Obradovich: I was going to say, Dean, I think that democrats need to worry about more than just the Sanders/Clinton split. I think they need to look at the map and look at the rural and urban split that we have seen in this country and the huge spill of red ink all over the urban map, including Iowa. I was talking just yesterday or the other day to Tom Vilsack about why are democrats losing rural voters and one of the things he said was, we haven't figured out how to talk to them right. We want to have all of these programs like debt free college, etcetera, but they don't want to hear about free stuff. They want to hear about how government can be a partner with them, not come in and do things for them.

Borg: Dennis Goldford?

Goldford: The problem is on the republican side the republicans have been a church. They have a doctrine, they have an orthodox and they're always wanting to root out heresy. With the Trump administration that will be different because they just sort of came perpendicular to that. The problem on the democratic side is that they function like a trade association. In other words, they have all these particular interests and candidates tend to talk to each particular interest group but there's never any overarching sense of what the democrats are about.

Borg: Kay, I want to give you maybe the last question here. We saw, especially in the congressional campaigns, fewer truly public appearances by the candidates, dependence to a large extent on television advertising to communicate the message. Is this the new norm?

Henderson: I believe it is. I think candidates are gun shy. They don't want to have a Macaca moment and you sort of have to be old enough to remember what the Macaca moment was. It was a moment in which George Allen, who was a candidate in Virginia, was videotaped saying something offensive. That was many years ago before every phone has video capability. So that has been exacerbated in the minds of candidates that at any moment they could say something that could end their career. And as a result you are seeing more controlled situations where candidates are only speaking to small groups, they're not having large events, they're not telling the media where they may be at any particular time and I don't see that changing demonstrably in the future.

Borg: And what is the consequence of that?

Henderson: It means that it's harder for voters to ask candidates questions because they don't know where the candidate will be. One of the things that is a hallmark of Iowa is having a town hall meeting and being able to take time out of your day and go ask a candidate a question on an issue that is very important to you. Iowans are losing that ability.

Borg: Thank you all for your perspectives here. We're out of time and I'm sorry about that. Thank you. Next week on Iowa Press, the future of a strengthened Republican Party in Iowa and in D.C. Perspectives from republicans in Des Moines, Des Moines Attorney and former gubernatorial candidate Doug Gross, Strategist Dave Kochel and Republican National Committeeman Steve Scheffler. That's at 7:30 the night after Thanksgiving and then noon on Thanksgiving weekend. And with special thanks to our partners for this edition of Iowa Press, our partners the Harkin Public Policy Institute at Drake University and our audience here in the auditorium. I'm Dean Borg. Thanks for joining us today.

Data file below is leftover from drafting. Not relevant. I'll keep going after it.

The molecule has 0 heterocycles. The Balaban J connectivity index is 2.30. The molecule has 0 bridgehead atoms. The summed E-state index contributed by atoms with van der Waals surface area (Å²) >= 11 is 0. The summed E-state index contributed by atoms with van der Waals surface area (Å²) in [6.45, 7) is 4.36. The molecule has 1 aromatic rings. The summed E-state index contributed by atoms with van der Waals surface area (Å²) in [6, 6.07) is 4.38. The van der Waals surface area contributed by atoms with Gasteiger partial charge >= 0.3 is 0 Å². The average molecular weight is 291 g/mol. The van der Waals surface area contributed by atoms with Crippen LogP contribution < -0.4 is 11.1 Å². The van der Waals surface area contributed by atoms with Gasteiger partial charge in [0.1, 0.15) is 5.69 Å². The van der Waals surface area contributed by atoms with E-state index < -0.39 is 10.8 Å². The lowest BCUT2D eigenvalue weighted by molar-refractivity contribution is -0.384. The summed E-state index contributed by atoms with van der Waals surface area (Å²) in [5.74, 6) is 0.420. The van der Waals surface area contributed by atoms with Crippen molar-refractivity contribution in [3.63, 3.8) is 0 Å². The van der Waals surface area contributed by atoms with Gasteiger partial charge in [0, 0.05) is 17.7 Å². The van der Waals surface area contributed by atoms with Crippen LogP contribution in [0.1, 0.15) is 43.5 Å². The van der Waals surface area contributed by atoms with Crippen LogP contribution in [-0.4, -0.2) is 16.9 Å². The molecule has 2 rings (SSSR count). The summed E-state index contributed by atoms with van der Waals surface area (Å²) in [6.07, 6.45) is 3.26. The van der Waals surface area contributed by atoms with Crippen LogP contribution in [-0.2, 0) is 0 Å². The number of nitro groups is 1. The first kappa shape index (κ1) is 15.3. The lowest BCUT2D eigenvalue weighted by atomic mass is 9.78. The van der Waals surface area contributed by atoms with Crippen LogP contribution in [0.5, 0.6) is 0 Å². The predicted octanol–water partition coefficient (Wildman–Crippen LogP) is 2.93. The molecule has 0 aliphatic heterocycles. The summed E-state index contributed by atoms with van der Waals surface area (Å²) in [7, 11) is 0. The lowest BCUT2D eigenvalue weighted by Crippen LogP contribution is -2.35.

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Funding for Iowa Press was provided by Friends, the Iowa Public Television Foundation. I'm a dad. I am a mom. I'm a kid. I'm a kid at heart. I'm a banker. I'm an Iowa banker. No matter who you are there is an Iowa banker who is ready to help you get where you want to go. Iowa Bankers, allowing you to discover the genuine difference of Iowa banks. Iowa Communications Network. The availability of high speed broadband service is essential to fulfilling the promise of a connected Iowa. ICN's Broadband Matters campaign showcases the importance of delivering broadband to all corners of Iowa. Information is available at broadbandmatters.com. Iowa Community Foundations, an initiative of the Iowa Council of Foundations, connecting donors to the causes and communities they care about for good, for Iowa, for ever. Details at iowacommunityfoundations.org. The Associated General Contractors of Iowa, the public's partner in building Iowa's highway, bridge and municipal utility infrastructure. The Arlene McKeever Endowment Fund at the Iowa Public Television Foundation, a fund established to support local programming on Iowa Public Television.